Hedge Funds, Private Equity Funds, Investment Management,
Technology, Media & Venture Capital
Riveles Wahab is a boutique law firm representing hedge and private equity funds, investment managers, startups, creative businesses, technology companies, and other ventures. We are dedicated to providing sophisticated, strategic and responsive counsel delivered in an efficient and cost-effective manner. Our attorneys thrive on finding innovative, high-value solutions to our clients’ unique challenges and watching their ventures succeed.
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FEATURED WHITE PAPERS
Launching a hedge fund is a major undertaking that requires a systematic approach and experienced partners in a variety of industries and areas of expertise. Brokerage, legal, tax and technological considerations are essential to the development of a successful fund. Creating a legal and structural framework at the outset that is in tune with the fund’s investment objectives and investor base is the foundation for a successful fund. Read our outline of legal, structural and practical considerations to be evaluated in establishing your hedge fund here.
For the founder of a new hedge fund, compliance with the new Investment Advisers Act registration regime is a critical initial step. If registration is required, investment advisory services may not be provided until SEC or state registration is obtained. Title IV of Dodd-Frank changed the regulatory landscape by basing registration not on the number of clients but on regulatory assets under management, thereby shifting regulatory authority over smaller managers to the states and regulating larger managers outright. This memorandum outlines which advisers must, may, or are prohibited from SEC registration.
Going-private transactions take a variety of forms but typically are (i) accomplished by a merger, tender offer or reverse stock split, (ii) spearheaded by the company’s senior management, and (iii) financed by third party debt and/or equity financers. The form chosen for the transaction in any particular case depends on need for outside financing, the composition of the shareholder base and the likelihood of a competing bid for the company, among other factors. Read more about going-private transaction here.
On May 16, 2016, the long awaited equity crowdfunding rules authorized under the JOBS Act of 2012 came into effect. Unlike non-equity crowdfunding, which became popular during the past decade and rewards supporters with goods or services instead of profits, equity crowdfunding allows businesses to publicly solicit an unlimited number of non-accredited investors for small investments in exchange for an equity stake in the company. While it is too early to say whether Regulation Crowdfunding will be a boon or a burden for companies raising capital, as with non-equity crowdfunding it may prove very beneficial for startups and mid-sized companies with a following that is passionate about the company’s products or services. When deciding whether to raise funds under Regulation Crowdfunding or the more established Regulation D, companies should consider how much they plan to raise during the next two years, what potential investors they have access to, and the number of compliance tasks they are willing to perform.read more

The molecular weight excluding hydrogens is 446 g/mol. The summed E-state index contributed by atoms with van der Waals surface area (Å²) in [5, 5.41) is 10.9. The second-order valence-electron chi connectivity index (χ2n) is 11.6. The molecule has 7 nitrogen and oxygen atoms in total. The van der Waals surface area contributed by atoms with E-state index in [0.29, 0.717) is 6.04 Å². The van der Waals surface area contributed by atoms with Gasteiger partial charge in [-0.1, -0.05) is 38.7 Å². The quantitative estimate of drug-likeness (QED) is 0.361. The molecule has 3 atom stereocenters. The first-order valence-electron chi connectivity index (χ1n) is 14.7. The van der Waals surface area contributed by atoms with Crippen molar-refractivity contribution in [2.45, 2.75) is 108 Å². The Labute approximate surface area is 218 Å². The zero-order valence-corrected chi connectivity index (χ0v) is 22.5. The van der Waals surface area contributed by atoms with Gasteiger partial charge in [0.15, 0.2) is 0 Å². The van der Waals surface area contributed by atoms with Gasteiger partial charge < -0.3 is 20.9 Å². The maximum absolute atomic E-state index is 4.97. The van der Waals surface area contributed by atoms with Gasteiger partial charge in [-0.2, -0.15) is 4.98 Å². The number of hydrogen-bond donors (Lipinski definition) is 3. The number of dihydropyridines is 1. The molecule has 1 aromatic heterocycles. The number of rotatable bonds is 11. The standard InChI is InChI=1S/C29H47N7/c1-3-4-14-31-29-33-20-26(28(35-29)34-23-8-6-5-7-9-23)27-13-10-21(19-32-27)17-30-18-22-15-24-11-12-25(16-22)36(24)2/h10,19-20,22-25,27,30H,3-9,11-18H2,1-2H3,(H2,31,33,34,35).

Riveles Wahab LLP partner Kaiser Wahab has been named on the 2016 New York Metro Super Lawyers list as a top rated business and corporate attorney. Super Lawyers recognition is awarded to only five percent of attorneys in the New York Metro area. Mr. Wahab is honored to be named to this year’s list, as Super Lawyers has established itself as an indicator of attorney excellence, and thanks his peers for their nomination and positive evaluation of his career and achievements.read more
Riveles Wahab LLP partner Kaiser Wahab has been quoted in two US News articles on his thoughts as to why Facebook has recently taken down the pages of several cannabis businesses. Kaiser speculated that the takedowns were the result of a newly-adopted company stance arising out of the fear that the advertising displayed next to the business’ pages “could constitute interstate commerce when shown to users outside a pot business’ home state”.read more
Discussions surrounding the accredited investor definition have crescendoed of late, demonstrating a sharp divide in opinion among regulators. On one side lies the North American Securities Administrators Association (“NASAA”), the lobbying group that represents the state securities administrators. The NASAA published a comment letter on the definition on May 25, 2016, evidencing a highly conservative approach. The group relies on investor protection concerns in calling for higher financial thresholds and rejecting calls to incorporate a test of sophistication. However, a more progressive approach was espoused at a recent meeting of the SEC Advisory Committee on Small and Emerging Companies (“ACSEC”).read more